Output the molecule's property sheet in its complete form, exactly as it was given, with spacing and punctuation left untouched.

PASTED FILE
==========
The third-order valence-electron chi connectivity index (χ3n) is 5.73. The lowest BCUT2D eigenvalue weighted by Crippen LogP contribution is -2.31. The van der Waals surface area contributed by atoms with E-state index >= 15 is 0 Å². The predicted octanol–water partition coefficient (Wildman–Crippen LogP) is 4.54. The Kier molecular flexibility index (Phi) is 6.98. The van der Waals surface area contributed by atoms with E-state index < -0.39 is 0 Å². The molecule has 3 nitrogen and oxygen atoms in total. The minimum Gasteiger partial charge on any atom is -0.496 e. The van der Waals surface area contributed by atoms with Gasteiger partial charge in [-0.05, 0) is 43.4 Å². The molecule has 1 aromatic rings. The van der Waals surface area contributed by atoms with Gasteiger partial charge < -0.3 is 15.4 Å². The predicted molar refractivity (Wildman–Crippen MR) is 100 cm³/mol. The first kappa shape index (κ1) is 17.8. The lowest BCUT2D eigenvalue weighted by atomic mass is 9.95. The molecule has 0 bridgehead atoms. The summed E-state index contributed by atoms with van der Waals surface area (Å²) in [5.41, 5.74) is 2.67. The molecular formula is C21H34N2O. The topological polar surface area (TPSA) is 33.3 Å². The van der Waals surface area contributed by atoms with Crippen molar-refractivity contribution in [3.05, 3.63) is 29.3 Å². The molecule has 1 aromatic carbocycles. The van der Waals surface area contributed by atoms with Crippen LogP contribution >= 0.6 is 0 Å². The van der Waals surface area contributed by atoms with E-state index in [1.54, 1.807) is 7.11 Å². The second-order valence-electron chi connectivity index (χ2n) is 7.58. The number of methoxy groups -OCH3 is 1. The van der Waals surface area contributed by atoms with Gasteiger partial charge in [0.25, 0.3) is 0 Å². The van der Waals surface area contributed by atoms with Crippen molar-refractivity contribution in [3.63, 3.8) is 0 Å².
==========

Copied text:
The third-order valence-electron chi connectivity index (χ3n) is 5.73. The lowest BCUT2D eigenvalue weighted by Crippen LogP contribution is -2.31. The van der Waals surface area contributed by atoms with E-state index >= 15 is 0 Å². The predicted octanol–water partition coefficient (Wildman–Crippen LogP) is 4.54. The Kier molecular flexibility index (Phi) is 6.98. The van der Waals surface area contributed by atoms with E-state index < -0.39 is 0 Å². The molecule has 3 nitrogen and oxygen atoms in total. The minimum Gasteiger partial charge on any atom is -0.496 e. The van der Waals surface area contributed by atoms with Gasteiger partial charge in [-0.05, 0) is 43.4 Å². The molecule has 1 aromatic rings. The van der Waals surface area contributed by atoms with Gasteiger partial charge < -0.3 is 15.4 Å². The predicted molar refractivity (Wildman–Crippen MR) is 100 cm³/mol. The first kappa shape index (κ1) is 17.8. The lowest BCUT2D eigenvalue weighted by atomic mass is 9.95. The molecule has 0 bridgehead atoms. The summed E-state index contributed by atoms with van der Waals surface area (Å²) in [5.41, 5.74) is 2.67. The molecular formula is C21H34N2O. The topological polar surface area (TPSA) is 33.3 Å². The van der Waals surface area contributed by atoms with Crippen molar-refractivity contribution in [3.05, 3.63) is 29.3 Å². The molecule has 1 aromatic carbocycles. The van der Waals surface area contributed by atoms with Crippen LogP contribution >= 0.6 is 0 Å². The van der Waals surface area contributed by atoms with E-state index in [1.54, 1.807) is 7.11 Å². The second-order valence-electron chi connectivity index (χ2n) is 7.58. The number of methoxy groups -OCH3 is 1. The van der Waals surface area contributed by atoms with Gasteiger partial charge in [0.25, 0.3) is 0 Å². The van der Waals surface area contributed by atoms with Crippen molar-refractivity contribution in [3.63, 3.8) is 0 Å².